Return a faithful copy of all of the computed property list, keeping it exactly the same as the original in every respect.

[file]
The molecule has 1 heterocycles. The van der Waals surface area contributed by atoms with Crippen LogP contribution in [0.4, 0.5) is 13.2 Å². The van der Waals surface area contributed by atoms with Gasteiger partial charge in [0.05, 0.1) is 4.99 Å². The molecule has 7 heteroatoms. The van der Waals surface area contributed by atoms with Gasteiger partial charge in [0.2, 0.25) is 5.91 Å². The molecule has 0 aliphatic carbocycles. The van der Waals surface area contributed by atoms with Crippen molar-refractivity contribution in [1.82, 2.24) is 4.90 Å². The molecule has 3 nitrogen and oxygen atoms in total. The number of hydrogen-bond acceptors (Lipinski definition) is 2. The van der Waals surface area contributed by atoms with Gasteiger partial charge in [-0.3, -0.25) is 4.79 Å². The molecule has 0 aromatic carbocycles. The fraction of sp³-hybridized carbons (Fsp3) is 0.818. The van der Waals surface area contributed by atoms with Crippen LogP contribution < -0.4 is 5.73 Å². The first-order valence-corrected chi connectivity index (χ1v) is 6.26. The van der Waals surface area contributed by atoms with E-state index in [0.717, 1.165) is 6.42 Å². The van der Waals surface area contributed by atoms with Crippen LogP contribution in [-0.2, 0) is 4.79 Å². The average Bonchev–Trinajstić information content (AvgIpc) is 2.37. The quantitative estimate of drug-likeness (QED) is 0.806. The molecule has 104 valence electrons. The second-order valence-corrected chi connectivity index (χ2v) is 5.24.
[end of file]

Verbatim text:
The molecule has 1 heterocycles. The van der Waals surface area contributed by atoms with Crippen LogP contribution in [0.4, 0.5) is 13.2 Å². The van der Waals surface area contributed by atoms with Gasteiger partial charge in [0.05, 0.1) is 4.99 Å². The molecule has 7 heteroatoms. The van der Waals surface area contributed by atoms with Gasteiger partial charge in [0.2, 0.25) is 5.91 Å². The molecule has 0 aliphatic carbocycles. The van der Waals surface area contributed by atoms with Crippen molar-refractivity contribution in [1.82, 2.24) is 4.90 Å². The molecule has 3 nitrogen and oxygen atoms in total. The number of hydrogen-bond acceptors (Lipinski definition) is 2. The van der Waals surface area contributed by atoms with Gasteiger partial charge in [-0.3, -0.25) is 4.79 Å². The molecule has 0 aromatic carbocycles. The fraction of sp³-hybridized carbons (Fsp3) is 0.818. The van der Waals surface area contributed by atoms with Crippen LogP contribution < -0.4 is 5.73 Å². The first-order valence-corrected chi connectivity index (χ1v) is 6.26. The van der Waals surface area contributed by atoms with E-state index in [0.717, 1.165) is 6.42 Å². The van der Waals surface area contributed by atoms with Crippen LogP contribution in [-0.2, 0) is 4.79 Å². The average Bonchev–Trinajstić information content (AvgIpc) is 2.37. The quantitative estimate of drug-likeness (QED) is 0.806. The molecule has 104 valence electrons. The second-order valence-corrected chi connectivity index (χ2v) is 5.24.